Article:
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Publication date
04/01/16

Author(s)
Richard Scoffier

Bibliographic reference
D'architectures, n°241 déc. / janv. 2016, Dossier Wallonie-Bruxelles

website
www.darchitectures.com/da-numero-241.html
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entrer: Talk, discuss, negotiate

Place de la Cage aux Ours - Project by MSA exhibited in entrer:
Place de la Cage aux Ours - Project by MSA exhibited in entrer:© Serge Brison
The extremely interesting exhibition "entrer:", which is on until the 12th of January 2016 at the Centre Wallonie-Bruxelles in Paris, and the last throes of the Mons European Capital of Culture give us an opportunity to take a good look at contemporary architecture in French-speaking Belgium, six years after we published a dossier on the same theme in Issue 183 of June 2009.

If it is possible to claim a specific architectural culture in French-speaking Belgium, it is one less centred on the notion of creation or of body of work and geared more to the concept of service. That is why many young architects have their first stab at being prime contractors by accepting micro-projects. Whether an extension request from a neighbour, a plea for a garage from a cousin or the house of the parents of a school friend, these projects serve as a non-institutional civic service that pave the way for a first commission and more ambitious projects. These practices - which can be seen as the Belgian equivalent of the French HMONP qualification - also determine the existence of a professional activity that is not just a response to a programme and a site but continues to be based on the idea of talking, discussing and negotiating. An activity that hovers somewhere between psychology, pedagogy and poker, which aims to educate and assist customers in an experience that can be challenging, but that is always important. This culture also has its roots in the activist and associative environment that has a strong influence on political life in Belgium.

The resulting professional landscape thus develops on the sidelines of large structures. It is made up of small agencies that can come together or enter into partnerships occasionally to win more substantial commissions. The architects Gauthier Coton, Xavier Lelion & Anne-Sophie Nottebaert are a good example: they each pursue an independent activity and team up for bigger projects. As for the L'Escaut collective, it has come up with a novel formula. It operates as a cooperative whose fifteen associates meet weekly to collectively discuss work in progress, while a board of directors, elected for one year, determines the objectives of the agency in the longer-term. An organisation that has a strong impact on design, as they promise on the home page of their website: "No predefined style nor method, we develop particular means to bring along a situated and poetic proposal for each project."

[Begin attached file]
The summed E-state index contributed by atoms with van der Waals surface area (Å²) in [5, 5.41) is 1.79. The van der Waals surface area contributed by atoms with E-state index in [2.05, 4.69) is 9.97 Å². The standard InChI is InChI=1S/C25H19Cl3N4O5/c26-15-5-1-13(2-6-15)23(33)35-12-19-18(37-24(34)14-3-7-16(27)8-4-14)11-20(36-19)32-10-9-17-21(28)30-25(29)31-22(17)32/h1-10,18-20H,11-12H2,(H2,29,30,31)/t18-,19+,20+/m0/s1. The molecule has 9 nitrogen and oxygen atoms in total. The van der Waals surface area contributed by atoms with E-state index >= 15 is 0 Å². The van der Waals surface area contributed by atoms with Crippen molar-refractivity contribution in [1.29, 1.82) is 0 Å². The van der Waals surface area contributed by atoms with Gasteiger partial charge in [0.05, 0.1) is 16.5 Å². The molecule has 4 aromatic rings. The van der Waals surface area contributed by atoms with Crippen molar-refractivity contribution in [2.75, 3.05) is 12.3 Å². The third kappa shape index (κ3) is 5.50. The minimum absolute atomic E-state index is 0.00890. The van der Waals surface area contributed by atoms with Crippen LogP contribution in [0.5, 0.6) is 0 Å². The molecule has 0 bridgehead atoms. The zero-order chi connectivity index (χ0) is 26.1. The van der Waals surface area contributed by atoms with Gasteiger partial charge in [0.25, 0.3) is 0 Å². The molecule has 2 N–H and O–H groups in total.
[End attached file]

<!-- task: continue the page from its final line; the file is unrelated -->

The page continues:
CITIES OF FORCE

The city of Brussels is more complex than that of Paris. It takes the shape of an agglomeration of municipalities run by mayors whereas the French capital is divided only by arrondissements that are closely dependent on City Hall: the eternal antagonism of cities of force and cities of power. These communes have their affluent neighbourhoods and their popular neighbourhoods, their facilities and can pursue completely different building policies. The dissimilar railings protecting the banks of the canal between Brussels and Molenbeek, near the city centre, perfectly symbolise this heterogeneity...

As for Mons, it seems more schizophrenic. Under the leadership of its mayor and former Prime Minister Elio Di Rupo, it is rolling out an ambitious policy. As evidenced by the train station entrusted to Santiago Calatrava - already the architect behind Liège train station - and the Conference Centre designed by Daniel Libeskind. The first, a pharaonic site, is behind schedule and over budget. The second, while without being completely lacking in interest, remains cruelly without architectural, philosophical or urban intentions. Outdated as soon as it was delivered, it makes do with simply repeating the manner in which the master excelled fifteen years ago then cladding itself in wood to update the look. This signature in three dimensions that has today ironically landed on the edge of an esplanade which hosts the fairgrounds, can thus compete with other rides that are much more sophisticated and contemporary.